Just as the Golf GTI spawned many imitators such as the Escort XR3i and the Peugeot 205 GTi , so the success of the Golf Cabriolet pushed rival manufacturers to make open versions of their hot hatches. While the Mk2 Golf has pursued refinement in its chassis and overall deportment, the Carbriolet retains the more raunchy and vibrant feel of the original GTI . Because of this, it remains a better open-air fun car than its direct rivals. The engine of the Cabriolet is smooth, sweet and torquey and, when you have the hood down, the powerful rasp of the exhaust note under hard acceleration adds to the sensation of open-air motoring.
With more weight in the rear, the Cabriolet has a different handling balance from the GTI . Its tuck-in is more pronounced if you lift off the throttle at high cornering speeds and the way to avoid an oversteering situation is to flick the steering wheel straight as you lift off. For an open car converted from a saloon, the VW Cabriolet has good structural rigidity. Scuttle shake is detectable but it is not worrying. Acceleration and top speed are down on the GTI because of the extra weight and the blunter shape, but open-air motoring is not about flat-out driving: it is about enjoying the sights and sounds around you in a car that is tactile, responsive and civilized. The Golf Cabriolet has these attributes in full measure.
For many years, VWs have been enthusiasts’ vehicles, witness the huge number of Beetle owners world-wide who make the effort to join VW Clubs and take part in organized events. But even the Beetle craze has been overtaken by the fanatical following of GTI owners. In Germany, almost every large town has a GTI Club and in both Holland and Germany there are Scirocco Clubs to cater for the VW coupe as well. Germany also has a few Golf Cabriolet Clubs for open air fans, and we will probably see Corrado Clubs starting up before long.
The Americans tend to integrate GTI enthusiasm into their normal VW Clubs but in Britain there is the GTI Drivers’ Club and Club GTI while the hard-core South Africans have the very active GTi Club of SA. Club gatherings in all countries range from a monthly regional get-together for drinks and car talk to full-blown events at racing circuits. But the most spectacular GTI events occur at an international level. These tend to involve the VW importer and main dealers in the host country and are professionally organized, with technical lectures, exhibitions, film shows, sprints and slaloms.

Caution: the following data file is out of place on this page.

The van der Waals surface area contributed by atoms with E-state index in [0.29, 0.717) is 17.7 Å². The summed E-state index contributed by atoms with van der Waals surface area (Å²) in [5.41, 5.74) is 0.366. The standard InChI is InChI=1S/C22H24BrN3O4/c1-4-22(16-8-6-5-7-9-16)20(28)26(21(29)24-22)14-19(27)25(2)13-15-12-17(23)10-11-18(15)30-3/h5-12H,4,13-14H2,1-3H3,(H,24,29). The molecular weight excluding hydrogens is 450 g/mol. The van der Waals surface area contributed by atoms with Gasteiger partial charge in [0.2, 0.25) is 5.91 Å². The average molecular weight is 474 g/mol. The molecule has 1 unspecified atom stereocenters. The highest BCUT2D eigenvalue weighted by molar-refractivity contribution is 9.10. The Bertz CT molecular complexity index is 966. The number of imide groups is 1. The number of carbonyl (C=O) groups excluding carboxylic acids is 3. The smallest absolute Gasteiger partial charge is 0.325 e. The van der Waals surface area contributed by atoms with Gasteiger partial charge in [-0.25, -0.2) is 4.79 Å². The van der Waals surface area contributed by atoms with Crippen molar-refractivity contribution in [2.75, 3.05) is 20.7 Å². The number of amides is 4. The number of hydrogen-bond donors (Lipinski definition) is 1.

The most famous of these giant GTI gatherings is the annual GTI Treffen (Convention) at Maria Worth on the edge of the Worthersee, a lake in Southern Austria. The first of these events in 1982 started off quite innocently as a small gathering of GTI enthusiasts. The meeting was a success and Volkswagen fuelled the fires by circulating details of the 1983 event to VW owners in Germany and Austria. Nearly 800 cars turned up for the second event. The scale of the event took it beyond club-level organization, and so Volkswagen took over the logistics in association with the local tourist board. The numbers of cars and people attending has been growing every year, and in 1985, the cars attending produced a six mile long GTI traffic jam. Last year, with a record number of 1,160 cars at Maria Worth including a contingent from the British Club GTI, a monument to the GTI was carved out of stone by a group of craftsmen.
Another growing event is GTI International which is organised by Volkswagen Audi Car magazine in the UK. In its second year in 1989, GTI International moved to the Transportation and Road Research Laboratory in Crowthorne, Berkshire, and under brilliant May sunshine, was a stunning success with 1,000 cars turning up over the weekend. The test establishment has a huge car park with room for slaloms and handling tests and there is a timed quarter-mile sprint, concours d’elegance, technical seminars, exhibitions and displays. In 1990 there will also be a sound-off competition for cars with customized audio systems. In 1989, several participants came over from Germany and as the fame of this event spreads, it could well equal the GTI Treffen in attendance in the years to come.
In 1983, with the life of the Volkswagen Mk1 Golf drawing to a close, Wolfsburg produced a limited edition model to boost sales of the GTI in the face of competition from the XR3i and Opel kadett GTE. They launched the car that has become known as the Campaign Golf, which featured a steel sliding sunroof, four headlamp grille, green tint glass, dimpled interior lock pins, genuine leather GTI steering wheel and 6j x 14in Pirelli alloy wheels (also known as ‘P-Slots’) shod with 185/60HR14 p6 tyres.
On the continent these cars had wheel arch trims and bumpers finished in the body colour, leaving only the centre part of the bumper black, while UK-bound cars retained the all-black bumpers and wheel arch trims of the normal GTI.
The Campaign GTIs are much sought after by enthusiasts looking for a late Mk1 Golf.